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Executes a Python script to manipulate the feature.

When a specialized task is required, such as custom statistical analysis of an attribute, but Workbench does not provide a transformer suited to the task, a Python script can perform specialized and complex operations on a feature's geometry, attributes, and coordinate system.

Note: Using Python to perform arbitrary operations on features is a powerful aspect of Workbench. However, the logic introduced into a workspace is less visible and can therefore be more difficult to maintain than logic built using Workbench’s built-in transformers. It is recommended that other transformers be used when possible instead of Python scripts.

Access to a feature’s attributes, geometry and coordinate system information is provided via the FME Objects Python API. To view the API documentation, navigate to the FME installation folder and go to this location: fmeobjects\python\apidoc\index.html.

Interface Paradigm

The PythonCaller can interface with a Python script in two different ways: by function or by a class:

  • Use the Function Interface when you intend to process a single feature at a time.
  • Use the Class Interface for more flexibility.

The Class Interface is useful when you want to operate on a group of features together, such as collecting all the features received and then outputting them in a specific sort order. Another common use case is to accumulate all the features, perform an operation on the whole set, and then output all of the features with a calculated value as a new attribute.

Function Interface Example

The PythonCaller will call the Python function with exactly one argument: an FMEFeature object.

The function will be called with each FMEFeature that comes into the input port. This feature will then continue through the workspace pipeline via the output port.

The function’s return value will be ignored by the PythonCaller. Any raised exception will terminate the translation. Any raised FMEException will be logged as an ERROR and will terminate the translation.

The example below adds a string attribute to each feature and sets it to the current time:

import fmeobjects
import time
def timestampFeature(feature):
curTime = time.ctime(time.time())
feature.setAttribute("timestamp", curTime)

Class Interface Example

The PythonCaller will call two methods on the class: input() and close(). The input() method will be called for each FMEFeature that comes into the input port. When no more FMEFeatures remain, the close() method will be called. Features that need to continue through the workspace for further processing must be explicitly written out using the pyoutput() method.

The class interface can operate on a group of features, instead of processing incoming features one at a time. This is done by storing incoming features in a list, then processing them all at once before being output.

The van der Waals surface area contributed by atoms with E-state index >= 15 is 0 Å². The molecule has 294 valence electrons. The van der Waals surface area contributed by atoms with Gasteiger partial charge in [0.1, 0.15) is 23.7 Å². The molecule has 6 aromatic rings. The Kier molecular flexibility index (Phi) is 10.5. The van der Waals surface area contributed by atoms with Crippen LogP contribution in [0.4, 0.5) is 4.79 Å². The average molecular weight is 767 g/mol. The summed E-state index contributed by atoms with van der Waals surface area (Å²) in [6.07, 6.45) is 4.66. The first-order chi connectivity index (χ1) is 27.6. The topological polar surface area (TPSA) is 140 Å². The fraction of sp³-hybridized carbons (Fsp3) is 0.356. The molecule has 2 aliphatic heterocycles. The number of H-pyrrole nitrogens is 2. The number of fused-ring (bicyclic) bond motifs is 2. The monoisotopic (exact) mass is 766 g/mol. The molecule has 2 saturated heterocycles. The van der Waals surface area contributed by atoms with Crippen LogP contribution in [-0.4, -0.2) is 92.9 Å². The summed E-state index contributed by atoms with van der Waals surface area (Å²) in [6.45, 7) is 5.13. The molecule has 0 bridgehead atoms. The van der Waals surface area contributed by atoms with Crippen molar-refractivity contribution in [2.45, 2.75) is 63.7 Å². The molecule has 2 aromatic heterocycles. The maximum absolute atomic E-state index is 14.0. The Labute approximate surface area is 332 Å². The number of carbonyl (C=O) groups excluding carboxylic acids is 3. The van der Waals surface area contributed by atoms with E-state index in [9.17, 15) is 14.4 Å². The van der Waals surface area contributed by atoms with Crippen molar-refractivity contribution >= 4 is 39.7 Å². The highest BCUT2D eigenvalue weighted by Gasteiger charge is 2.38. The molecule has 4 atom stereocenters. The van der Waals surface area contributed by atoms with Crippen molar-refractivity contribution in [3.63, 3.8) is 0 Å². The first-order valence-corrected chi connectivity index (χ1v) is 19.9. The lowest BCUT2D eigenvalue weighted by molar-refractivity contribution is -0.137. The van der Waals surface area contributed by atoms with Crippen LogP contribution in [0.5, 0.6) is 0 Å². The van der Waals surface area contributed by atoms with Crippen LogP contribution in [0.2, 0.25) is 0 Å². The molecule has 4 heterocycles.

The example below calculates the total area of all the features processed and then outputs all the features with a new attribute containing the total area:

import fmeobjects
class FeatureProcessor(object):
def __init__(self):
self.featureList = []
self.totalArea = 0.0
def input(self,feature):
self.totalArea += feature.getGeometry().getArea()
def close(self):
 for feature in self.featureList:
 feature.setAttribute("total_area", self.totalArea)

Script Editing

A PythonCaller transformer can call scripts that are stored in the transformer itself or scripts that are stored globally for the entire workspace:

  • To store a Python script with a specific PythonCaller transformer, use the Python Script parameter in the transformer.
  • To store a Python script globally, click the Advanced Workspace Parameter in the Navigator, and double-click Startup Python Script. Storing scripts globally has the advantage of keeping the Python logic centralized, which makes editing and maintenance easier. This is useful when there are multiple PythonCaller transformers throughout the workspace that use the same script.

FME can access .py modules that are stored on the file system, including modules in external Python libraries. Use the Python "import" command to load these modules. FME will search both the standard Python module locations and the workspace location to find the module to be imported.



An FME installation includes a Python interpreter, which is used by default for all Python processing.

FME 2012 ships with Python version 2.7. The FME Objects Python API supports Python 2.5 to 2.7.

To choose a different Python interpreter for FME, change the FME Options:

  • Select Tools > FME Options, and click the Runtime icon:

  • Under Python Interpreter, check the box Use Custom Python Interpreter.
  • Browse to the location of the Python DLL that you wish to use (for example, python26.dll).
  • Click OK to save the changes.

Editing Transformer Parameters

Using a set of menu options, transformer parameters can be assigned by referencing other elements in the workspace. More advanced functions, such as an advanced editor and an arithmetic editor, are also available in some transformers. To access a menu of these options, click beside the applicable parameter. For more information, see Transformer Parameter Menu Options.

Transformer Categories


FME Licensing Level

FME Professional edition and above

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Search for samples and information about this transformer on the FME Knowledge Center.